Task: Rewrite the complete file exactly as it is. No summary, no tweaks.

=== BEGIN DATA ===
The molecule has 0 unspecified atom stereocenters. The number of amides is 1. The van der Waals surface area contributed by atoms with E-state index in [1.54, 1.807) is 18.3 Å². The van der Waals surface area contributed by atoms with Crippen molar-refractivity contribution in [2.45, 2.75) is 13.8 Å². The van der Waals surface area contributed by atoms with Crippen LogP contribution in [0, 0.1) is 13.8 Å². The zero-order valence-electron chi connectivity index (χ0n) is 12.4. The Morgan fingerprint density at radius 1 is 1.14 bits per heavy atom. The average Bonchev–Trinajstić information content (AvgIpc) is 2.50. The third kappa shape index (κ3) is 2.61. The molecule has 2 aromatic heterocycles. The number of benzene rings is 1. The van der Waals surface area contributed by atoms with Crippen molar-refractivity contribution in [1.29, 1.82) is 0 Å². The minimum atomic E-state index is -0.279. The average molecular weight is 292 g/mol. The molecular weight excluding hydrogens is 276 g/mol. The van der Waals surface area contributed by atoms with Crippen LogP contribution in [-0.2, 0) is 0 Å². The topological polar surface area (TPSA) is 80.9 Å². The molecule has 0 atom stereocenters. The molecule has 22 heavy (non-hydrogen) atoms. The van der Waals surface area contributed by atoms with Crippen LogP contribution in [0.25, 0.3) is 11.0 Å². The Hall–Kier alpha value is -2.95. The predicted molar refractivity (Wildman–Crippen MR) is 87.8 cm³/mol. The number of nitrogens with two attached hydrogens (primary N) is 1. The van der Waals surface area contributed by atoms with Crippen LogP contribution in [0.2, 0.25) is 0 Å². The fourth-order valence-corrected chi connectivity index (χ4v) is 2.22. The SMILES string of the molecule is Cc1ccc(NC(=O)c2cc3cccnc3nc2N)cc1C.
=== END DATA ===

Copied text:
The molecule has 0 unspecified atom stereocenters. The number of amides is 1. The van der Waals surface area contributed by atoms with E-state index in [1.54, 1.807) is 18.3 Å². The van der Waals surface area contributed by atoms with Crippen molar-refractivity contribution in [2.45, 2.75) is 13.8 Å². The van der Waals surface area contributed by atoms with Crippen LogP contribution in [0, 0.1) is 13.8 Å². The zero-order valence-electron chi connectivity index (χ0n) is 12.4. The Morgan fingerprint density at radius 1 is 1.14 bits per heavy atom. The average Bonchev–Trinajstić information content (AvgIpc) is 2.50. The third kappa shape index (κ3) is 2.61. The molecule has 2 aromatic heterocycles. The number of benzene rings is 1. The van der Waals surface area contributed by atoms with Crippen molar-refractivity contribution in [1.29, 1.82) is 0 Å². The minimum atomic E-state index is -0.279. The average molecular weight is 292 g/mol. The molecular weight excluding hydrogens is 276 g/mol. The van der Waals surface area contributed by atoms with Crippen LogP contribution in [-0.2, 0) is 0 Å². The topological polar surface area (TPSA) is 80.9 Å². The molecule has 0 atom stereocenters. The molecule has 22 heavy (non-hydrogen) atoms. The van der Waals surface area contributed by atoms with Crippen LogP contribution in [0.25, 0.3) is 11.0 Å². The Hall–Kier alpha value is -2.95. The predicted molar refractivity (Wildman–Crippen MR) is 87.8 cm³/mol. The number of nitrogens with two attached hydrogens (primary N) is 1. The van der Waals surface area contributed by atoms with Crippen LogP contribution in [0.2, 0.25) is 0 Å². The fourth-order valence-corrected chi connectivity index (χ4v) is 2.22. The SMILES string of the molecule is Cc1ccc(NC(=O)c2cc3cccnc3nc2N)cc1C.